Why Pay Programmers Gold And Give Them Tools For Disney Dwarves

June 11, 2015

When you are a dwarf in a Disney cartoon, your tools don't matter much since you are a cartoon character.

When you are getting paid 7-12K per month to be a programmer and your employer refuses to let you have a decent computer or display because of cost or some other silly reason you are working for Dopey.

I had lunch with a programmer friend who works for a US Defense contractor (you know, the people with the $500 toilet seats) but he cannot be given a PC with more than 8GB of ram. He's thinking of buying his own memory just so he can do his job, which involves building complex server and client side Java applications.

Maybe they should up the price of the toilet seats to $600.

One place I contracted recently will not purchase displays bigger than 17 inches for anyone including programmers. A server side programmer got a new laptop but they wouldn't buy an SSD bigger than 128GB so he has to delete things on a regular basis. I brought my own 24 inch display from home (I have 3).

Why do some companies think that paying a programmer (possibly a lot) means they have to scrimp on tools to make up for it? Or do people who are not in IT think that programming is no different than typing emails all day?

When I started at one job the ordering people lost the MacBook Pro order our manager had put in so I had to start working on the iPad app using an old white MacBook with something like an 11 inch screen for a couple weeks, which was painful and slow as I had to scroll the iPad simulator all day and it lost connection to the WiFi several times a day. It was hard to make much progress. Finally the manager had enough and just went out and bought a new MBP 15 and convinced the CTO to expense it (there was no actual policy for buying on your own card) so I could actually get things done. Eventually the order people admitted they lost the order and we got more a couple months later.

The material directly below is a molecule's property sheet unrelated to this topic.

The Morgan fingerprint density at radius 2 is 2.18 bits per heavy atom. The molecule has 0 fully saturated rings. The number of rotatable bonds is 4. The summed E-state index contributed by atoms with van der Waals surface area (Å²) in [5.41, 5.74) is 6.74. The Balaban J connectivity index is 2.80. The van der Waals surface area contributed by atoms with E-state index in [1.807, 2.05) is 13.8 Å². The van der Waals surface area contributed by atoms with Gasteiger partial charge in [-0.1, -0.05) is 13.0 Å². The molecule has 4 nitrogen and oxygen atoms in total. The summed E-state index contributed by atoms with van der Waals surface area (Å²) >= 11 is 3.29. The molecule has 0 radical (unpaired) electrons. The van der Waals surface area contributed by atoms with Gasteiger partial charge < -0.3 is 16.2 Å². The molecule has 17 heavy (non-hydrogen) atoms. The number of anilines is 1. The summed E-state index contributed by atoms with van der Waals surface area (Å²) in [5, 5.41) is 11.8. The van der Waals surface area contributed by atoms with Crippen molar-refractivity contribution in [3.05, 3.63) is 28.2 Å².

It just makes little sense to be cheap on the tools your employees use when the tools do matter. I know you could write code on a line editor on a 24x80 text display back in the "old days" but this isn't then. When I started in 1981 we had twice as many people as terminals and we had to share, so half of each day was spent writing code on paper. Yes, paper. I didn't have my own device until I moved to the "microcomputer" group a couple of years later and then I had all sorts of devices like a Lisa, a PC/XT, and an Apple II and III. But this isn't about what's good for your grandpappy who walked to/from work uphill both ways so it should be good enough for you.

Tools matter. Sure you can have too many (though maybe some of you won't agree at all); apparently every startup in SF has to offer three 30 inch displays and top of the line hardware or not be able to snag a janitor. Or so I've heard since I am not there. But if the programmer is making a material contribution to the betterment of your enterprise, why handicap them at all? I'm sure a Major League baseball hitter could do something with a broom handle but how would that make any sense?

I find having multiple displays is pretty handy, especially if you are build something with many parts. Even developing iOS apps in XCode can improve a lot with a bigger display, since Apple seems to think that cramming everything in one window is a good idea. Working for those two weeks with XCode on an 11 inch display was no fun at all. But if you have to monitor multiple apps, edit files, build, test, look up documentation, keep an eye on email and messages (and occasionally check up on Hacker News) not having to shuffle dozens windows around is handy.

Of course it's not only display space that is handy; if you are working on both client and server side software you need 16GM of ram today. I remember in 2003 working in a crazy project in Mexico, we had laptops that maxed out at 2GB, but the project required using DB2, Websphere running Commerce Server, an IDE, and a number of other tools which actually exceeded 2GB in working memory which was painful, since it swapped often. At least it was over in 3 months (a miserable failure).

Programming covers such an enormous range of technologies and types of work that one size can never fit all, but handicapping anyone makes so little sense. You can get reasonable prices for large displays, even Apple hardware is a drop in the bucket compared to the programmer salary. Sometimes people don't want to give programmers better hardware than non-programmers because they think it will create bad feelings. Personally I would rather improve everyone's work experience than to throttle the work of people who are getting paid a lot more. People always cost more than the desk, the chair and the computer.

Of course the same argument could hold for work spaces but that's another large can of worms (which some people may actually have to work in, minus the worms).

You could argue that programmers are all prima donnas who don't deserve any special tools but this is a programming blog and people who read it are programmers so you would be in the wrong place! Maybe there is some of that but what we do is complex and there is no point to making it more difficult, especially when the cost is entirely marginal.